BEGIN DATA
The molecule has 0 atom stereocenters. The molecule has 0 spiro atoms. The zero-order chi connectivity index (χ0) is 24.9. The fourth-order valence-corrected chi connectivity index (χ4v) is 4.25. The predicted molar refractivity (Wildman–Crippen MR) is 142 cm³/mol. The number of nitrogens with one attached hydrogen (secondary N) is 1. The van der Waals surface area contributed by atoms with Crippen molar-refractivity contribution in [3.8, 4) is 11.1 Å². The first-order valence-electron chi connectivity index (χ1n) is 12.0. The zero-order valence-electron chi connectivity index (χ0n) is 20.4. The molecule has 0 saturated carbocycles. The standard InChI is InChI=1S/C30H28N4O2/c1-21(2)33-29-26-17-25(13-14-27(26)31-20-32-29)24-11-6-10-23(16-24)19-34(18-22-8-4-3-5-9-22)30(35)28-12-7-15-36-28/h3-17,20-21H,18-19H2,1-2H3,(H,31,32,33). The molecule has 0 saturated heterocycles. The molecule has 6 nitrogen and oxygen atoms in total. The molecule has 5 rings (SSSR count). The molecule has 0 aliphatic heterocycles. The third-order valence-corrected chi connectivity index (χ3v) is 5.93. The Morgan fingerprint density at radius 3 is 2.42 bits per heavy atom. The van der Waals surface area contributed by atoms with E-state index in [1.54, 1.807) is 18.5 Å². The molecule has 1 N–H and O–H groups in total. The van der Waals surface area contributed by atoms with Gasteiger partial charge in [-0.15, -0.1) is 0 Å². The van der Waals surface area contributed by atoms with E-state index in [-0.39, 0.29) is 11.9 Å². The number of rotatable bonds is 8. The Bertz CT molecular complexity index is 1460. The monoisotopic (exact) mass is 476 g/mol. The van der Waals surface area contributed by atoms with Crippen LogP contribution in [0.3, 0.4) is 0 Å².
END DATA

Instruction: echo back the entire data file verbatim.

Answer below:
The molecule has 0 atom stereocenters. The molecule has 0 spiro atoms. The zero-order chi connectivity index (χ0) is 24.9. The fourth-order valence-corrected chi connectivity index (χ4v) is 4.25. The predicted molar refractivity (Wildman–Crippen MR) is 142 cm³/mol. The number of nitrogens with one attached hydrogen (secondary N) is 1. The van der Waals surface area contributed by atoms with Crippen molar-refractivity contribution in [3.8, 4) is 11.1 Å². The first-order valence-electron chi connectivity index (χ1n) is 12.0. The zero-order valence-electron chi connectivity index (χ0n) is 20.4. The molecule has 0 saturated carbocycles. The standard InChI is InChI=1S/C30H28N4O2/c1-21(2)33-29-26-17-25(13-14-27(26)31-20-32-29)24-11-6-10-23(16-24)19-34(18-22-8-4-3-5-9-22)30(35)28-12-7-15-36-28/h3-17,20-21H,18-19H2,1-2H3,(H,31,32,33). The molecule has 0 saturated heterocycles. The molecule has 6 nitrogen and oxygen atoms in total. The molecule has 5 rings (SSSR count). The molecule has 0 aliphatic heterocycles. The third-order valence-corrected chi connectivity index (χ3v) is 5.93. The Morgan fingerprint density at radius 3 is 2.42 bits per heavy atom. The van der Waals surface area contributed by atoms with E-state index in [1.54, 1.807) is 18.5 Å². The molecule has 1 N–H and O–H groups in total. The van der Waals surface area contributed by atoms with Gasteiger partial charge in [-0.15, -0.1) is 0 Å². The van der Waals surface area contributed by atoms with E-state index in [-0.39, 0.29) is 11.9 Å². The number of rotatable bonds is 8. The Bertz CT molecular complexity index is 1460. The monoisotopic (exact) mass is 476 g/mol. The van der Waals surface area contributed by atoms with Crippen LogP contribution in [0.3, 0.4) is 0 Å².